The ALJ did not disregard the testimony regarding pain but found that Markarian's pain would not keep her from performing her previous work of caring for the elderly which consisted of the same household tasks she was currently doing for herself and her husband. Hence, this level of pain did not make her disabled and unable to perform gainful employment. 20 C.F.R. § 404.1520(e).
The ALJ articulated sufficient specific reasons to discount the effects on Markarian of her pain: her daily activities, her functional restrictions, and her mode of treating the pain. [ER 6, 20 findings 2-5; Visiting friends, cleaning, cooking, shopping. Tr 85, 99, 101] The ALJ properly considered her testimony and the evidence, and did not arbitrarily reject her claim on improper grounds. See Bunnell, 947 F.2d at 345-46.
The ALJ considered Markarian's residual functional capacity and whether she could still perform "past relevant work." 20 C.F.R. § 404.1520(e). See also Bowen v. Yuckert, 482 U.S. 137, 141-42 (1987). The ALJ determined that she was capable of performing the same tasks required in her past work as a housekeeper. [ER 20-21 findings 4 & 5] Her level of physical and mental problems, her daily activities, and her ability to care for herself and her husband, provide substantial evidence supporting the ALJ's finding that she can be employed at her past relevant work. SSR 88-13.
Markarian, as the claimant, "has the burden of proving disability within the meaning of the Social Security Act." Howard v. Heckler, 782 F.2d 1484, 1486 (9th Cir.1986). However, under 20 C.F.R. § 404.1520(e), since she can still perform the same tasks which she was required to perform on her last job, she has not shown herself to be disabled. 42 U.S.C. § 423(d)(2)(A); cf. Sanchez v. Secretary of Health and Human Servs., 812 F.2d 509, 511 (9th Cir.1987) (Sanchez could return to past work and thus failed to show disability). Hence, Markarian did not show that she was unable "to engage in any substantial gainful activity by reason of any medically determinable physical or mental impairment." 42 U.S.C. § 423(d)(1)(A).1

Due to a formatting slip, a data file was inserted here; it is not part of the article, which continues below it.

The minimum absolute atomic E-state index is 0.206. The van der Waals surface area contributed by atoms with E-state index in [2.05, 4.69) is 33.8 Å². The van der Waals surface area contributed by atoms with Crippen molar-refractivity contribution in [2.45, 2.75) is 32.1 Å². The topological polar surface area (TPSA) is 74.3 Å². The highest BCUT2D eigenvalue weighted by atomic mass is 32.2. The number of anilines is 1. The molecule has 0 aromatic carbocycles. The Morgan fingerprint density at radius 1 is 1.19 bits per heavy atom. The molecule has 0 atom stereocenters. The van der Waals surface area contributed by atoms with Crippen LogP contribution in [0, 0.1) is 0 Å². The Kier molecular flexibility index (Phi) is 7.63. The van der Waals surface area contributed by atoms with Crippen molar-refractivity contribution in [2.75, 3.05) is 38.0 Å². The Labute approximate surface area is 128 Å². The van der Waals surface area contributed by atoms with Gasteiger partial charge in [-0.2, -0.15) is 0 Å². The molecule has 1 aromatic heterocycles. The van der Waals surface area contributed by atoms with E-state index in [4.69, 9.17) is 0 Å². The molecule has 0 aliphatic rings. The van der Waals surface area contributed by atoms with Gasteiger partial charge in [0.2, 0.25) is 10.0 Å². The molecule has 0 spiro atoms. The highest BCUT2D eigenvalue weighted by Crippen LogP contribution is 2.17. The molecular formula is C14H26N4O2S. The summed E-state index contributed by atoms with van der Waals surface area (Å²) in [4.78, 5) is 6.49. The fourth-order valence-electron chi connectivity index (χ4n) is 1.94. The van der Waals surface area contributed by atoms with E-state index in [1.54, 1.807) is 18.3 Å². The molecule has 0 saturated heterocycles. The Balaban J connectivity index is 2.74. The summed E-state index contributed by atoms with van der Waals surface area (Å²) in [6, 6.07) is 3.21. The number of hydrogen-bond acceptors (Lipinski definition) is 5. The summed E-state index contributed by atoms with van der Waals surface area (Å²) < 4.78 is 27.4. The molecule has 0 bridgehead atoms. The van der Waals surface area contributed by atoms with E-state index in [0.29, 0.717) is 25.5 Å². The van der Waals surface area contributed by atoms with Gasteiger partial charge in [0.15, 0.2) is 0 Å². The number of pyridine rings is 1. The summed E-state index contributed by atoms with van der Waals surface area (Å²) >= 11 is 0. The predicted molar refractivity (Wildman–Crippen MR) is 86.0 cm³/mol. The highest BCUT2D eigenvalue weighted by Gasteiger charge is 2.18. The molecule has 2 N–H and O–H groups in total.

After reviewing the evidence that supports and detracts from the ALJ's decision, Martinez v. Heckler, 807 F.2d 771, 772 (9th Cir.1986), we conclude that the decision was supported by substantial evidence in the record and was based on the proper legal standards. DeLorme v. Sullivan, 924 F.2d 841, 846 (9th Cir.1991).
The panel unanimously finds this case suitable for submission on the record and briefs and without oral argument. Fed.R.App.P. 34(a), Ninth Circuit R. 34-4
This disposition is not appropriate for publication and may not be cited to or by the courts of this circuit except as provided by Ninth Circuit R. 36-3
Markarian does not prove that her past work is not a substantial gainful activity by relying on the Secretary's presumption that a salary of over $300 a month is presumed to be substantial gainful employment. 20 C.F.R. § 416.974(b)(2)(vi). The Secretary's regulations also delineate a low end figure presumption under which work would be presumed to not be substantial employment. However, that figure for the years in question is $190 a month, § 416.974(b)(3)(vi), and Markarian made over that figure for the part time housework she performed. [Tr 86] Hence, she cannot rely solely on the dollar amount of her earnings to prove the work is not a substantial gainful activity. Cf. Keyes v. Sullivan, 894 F.2d 1053, 1056 (9th Cir.1990); 20 C.F.R. § 404.1574(b)(2)(vi) & (b)(3)(vi)